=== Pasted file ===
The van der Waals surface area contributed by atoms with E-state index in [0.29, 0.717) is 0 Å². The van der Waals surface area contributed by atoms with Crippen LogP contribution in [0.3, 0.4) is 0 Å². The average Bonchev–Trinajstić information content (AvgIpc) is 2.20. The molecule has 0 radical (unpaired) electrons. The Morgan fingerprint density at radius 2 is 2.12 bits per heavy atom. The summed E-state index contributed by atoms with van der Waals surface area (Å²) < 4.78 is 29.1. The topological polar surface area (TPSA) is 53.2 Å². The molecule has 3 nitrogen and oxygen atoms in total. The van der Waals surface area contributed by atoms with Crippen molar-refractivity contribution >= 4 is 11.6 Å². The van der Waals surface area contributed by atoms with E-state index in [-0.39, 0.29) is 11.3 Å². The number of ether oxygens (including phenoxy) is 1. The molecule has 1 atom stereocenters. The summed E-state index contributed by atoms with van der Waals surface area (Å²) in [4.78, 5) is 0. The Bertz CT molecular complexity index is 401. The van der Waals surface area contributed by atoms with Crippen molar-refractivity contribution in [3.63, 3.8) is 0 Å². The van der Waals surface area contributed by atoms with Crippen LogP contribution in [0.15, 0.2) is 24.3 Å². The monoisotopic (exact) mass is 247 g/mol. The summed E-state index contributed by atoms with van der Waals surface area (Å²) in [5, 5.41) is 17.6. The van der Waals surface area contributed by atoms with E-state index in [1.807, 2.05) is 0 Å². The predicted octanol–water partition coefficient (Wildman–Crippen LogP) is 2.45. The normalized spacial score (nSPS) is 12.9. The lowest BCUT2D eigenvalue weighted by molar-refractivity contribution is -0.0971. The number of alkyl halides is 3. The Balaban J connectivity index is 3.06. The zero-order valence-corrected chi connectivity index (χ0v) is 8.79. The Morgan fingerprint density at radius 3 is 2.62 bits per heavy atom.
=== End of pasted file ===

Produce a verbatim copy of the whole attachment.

The van der Waals surface area contributed by atoms with E-state index in [0.29, 0.717) is 0 Å². The van der Waals surface area contributed by atoms with Crippen LogP contribution in [0.3, 0.4) is 0 Å². The average Bonchev–Trinajstić information content (AvgIpc) is 2.20. The molecule has 0 radical (unpaired) electrons. The Morgan fingerprint density at radius 2 is 2.12 bits per heavy atom. The summed E-state index contributed by atoms with van der Waals surface area (Å²) < 4.78 is 29.1. The topological polar surface area (TPSA) is 53.2 Å². The molecule has 3 nitrogen and oxygen atoms in total. The van der Waals surface area contributed by atoms with Crippen molar-refractivity contribution >= 4 is 11.6 Å². The van der Waals surface area contributed by atoms with E-state index in [-0.39, 0.29) is 11.3 Å². The number of ether oxygens (including phenoxy) is 1. The molecule has 1 atom stereocenters. The summed E-state index contributed by atoms with van der Waals surface area (Å²) in [4.78, 5) is 0. The Bertz CT molecular complexity index is 401. The van der Waals surface area contributed by atoms with Crippen molar-refractivity contribution in [3.63, 3.8) is 0 Å². The van der Waals surface area contributed by atoms with Crippen LogP contribution in [0.15, 0.2) is 24.3 Å². The monoisotopic (exact) mass is 247 g/mol. The summed E-state index contributed by atoms with van der Waals surface area (Å²) in [5, 5.41) is 17.6. The van der Waals surface area contributed by atoms with E-state index in [1.807, 2.05) is 0 Å². The predicted octanol–water partition coefficient (Wildman–Crippen LogP) is 2.45. The normalized spacial score (nSPS) is 12.9. The lowest BCUT2D eigenvalue weighted by molar-refractivity contribution is -0.0971. The number of alkyl halides is 3. The Balaban J connectivity index is 3.06. The zero-order valence-corrected chi connectivity index (χ0v) is 8.79. The Morgan fingerprint density at radius 3 is 2.62 bits per heavy atom.